The affective resonance in his work — the resonance I’ve attempt to foreground in these comments of mine — is more than a mere effect of the writing. As I’ve said, it is a relationship that his writings realize. But I would be negligent if, in speaking about Bob’s texts as formations, I didn’t point out that much of his thinking has been addressed to formations: to social formations; psychological formations; linguistic formations; and to the mind as the imaginative, creative, interceding, as well as created, and intervened upon formation with which the human attempts to understand the world not only as the reality it is but also as something else
 Matsuo Bashō, quoted in Makoto Ueda, “The Taxonomy of Sequence: Basic Patterns of Structure in Premodern Japanese Literature,,” in Earl Miner, ed., Principles of Classical Japanese Literature (Princeton, NJ: Princeton University Press, 1985), 63.
 Ibid, 95.
 Bob Perelman, The Future of Memory (NY: Roof Books, 1998), 50–54.
 See Fredric Jameson, Postmodernism, or, the Cultural Logic of Cate Capitalism (Duke University Press, 1991), 28–31.
 Henri Bergson, Time and Free Will (Dover reprint of. 1913 original George Allen & Company), 226.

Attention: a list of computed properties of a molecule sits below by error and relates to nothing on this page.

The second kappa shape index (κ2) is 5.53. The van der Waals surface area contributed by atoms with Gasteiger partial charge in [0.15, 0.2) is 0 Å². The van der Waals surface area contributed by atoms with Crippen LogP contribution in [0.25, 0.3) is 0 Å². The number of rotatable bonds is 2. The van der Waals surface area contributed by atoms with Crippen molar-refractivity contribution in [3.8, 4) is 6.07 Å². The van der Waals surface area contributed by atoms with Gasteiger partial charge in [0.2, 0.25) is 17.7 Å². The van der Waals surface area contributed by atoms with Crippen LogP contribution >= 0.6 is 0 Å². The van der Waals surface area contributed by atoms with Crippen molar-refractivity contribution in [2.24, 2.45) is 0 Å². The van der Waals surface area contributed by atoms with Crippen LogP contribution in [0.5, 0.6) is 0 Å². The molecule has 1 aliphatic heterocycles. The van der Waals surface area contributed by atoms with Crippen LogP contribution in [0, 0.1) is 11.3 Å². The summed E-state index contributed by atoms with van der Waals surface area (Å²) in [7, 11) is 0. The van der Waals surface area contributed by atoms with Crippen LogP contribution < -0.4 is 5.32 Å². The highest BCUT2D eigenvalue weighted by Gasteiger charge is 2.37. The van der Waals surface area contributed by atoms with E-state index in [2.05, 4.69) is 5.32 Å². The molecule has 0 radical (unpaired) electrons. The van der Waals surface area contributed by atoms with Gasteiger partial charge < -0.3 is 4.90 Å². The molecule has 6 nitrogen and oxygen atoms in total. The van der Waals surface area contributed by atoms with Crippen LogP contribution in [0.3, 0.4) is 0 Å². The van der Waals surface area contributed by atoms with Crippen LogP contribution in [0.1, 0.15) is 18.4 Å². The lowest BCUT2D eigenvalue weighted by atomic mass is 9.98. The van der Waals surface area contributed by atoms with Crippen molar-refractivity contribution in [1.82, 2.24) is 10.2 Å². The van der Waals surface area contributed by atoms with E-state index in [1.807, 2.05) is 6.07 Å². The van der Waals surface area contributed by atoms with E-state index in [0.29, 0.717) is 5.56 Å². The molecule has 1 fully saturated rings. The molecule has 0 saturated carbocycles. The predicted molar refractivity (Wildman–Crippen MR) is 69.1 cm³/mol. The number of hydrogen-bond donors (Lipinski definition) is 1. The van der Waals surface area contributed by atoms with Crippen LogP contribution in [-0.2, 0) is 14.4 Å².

Lyn Hejinianis a poet, essayist, and translator; she was born in the San Francisco Bay Area and lives in Berkeley. Published collections of her writing include Writing is An Aid to Memory, My Life, Oxota: A Short Russian Novel, Leningrad (written in collaboration with Michael Davidson, Ron Silliman, and Barrett Watten), The Cell, The Cold of Poetry, and A Border Comedy; the University of California Press published a collection of her essays entitled The Language of Inquiry. Translations of her work have been published in France, Spain, Japan, Italy, Russia, Sweden, and Finland. She is the recipient of a Writing Fellowship from the California Arts Council, a grant from the Poetry Fund, and a Translation Fellowship (for her Russian translations) from the National Endowment for the Arts; she was awarded an Award for Independent Literature by the Soviet literary organization “Poetics Function” in Leningrad in 1989. She has travelled and lectured extensively in Russia as well as Europe, and Description and Xenia, two volumes of her translations from the work of the contemporary Russian poet Arkadii Dragomoshchenko, have been published by Sun and Moon Press. From 1976 - 1984, Hejinian was the editor of Tuumba Press and from 1981 to 1999 she was the co-editor (with Barrett Watten) of Poetics Journal. She is also the co-director (with Travis Ortiz) of Atelos, a literary project commissioning and publishing cross-genre work by poets; Atelos was nominated as one of the best independent literary presses by the Firecracker Awards in 2001. Other collaborative projects include a work entitled The Eye of Enduring undertaken with the painter Diane Andrews Hall and exhibited in 1996, a composition entitled Qúê Trân with music by John Zorn and text by Hejinian, a mixed media book entitled The Traveler and the Hill and the Hill created with the painter Emilie Clark (Granary Press, 1998), and the experimental film Letters Not About Love, directed by Jacki Ochs, for which Hejinian and Arkadii Dragomoshchenko wrote the script. In the fall of 2000, she was elected the sixty-sixth Fellow of the Academy of American Poets. She teaches at the University of California, Berkeley.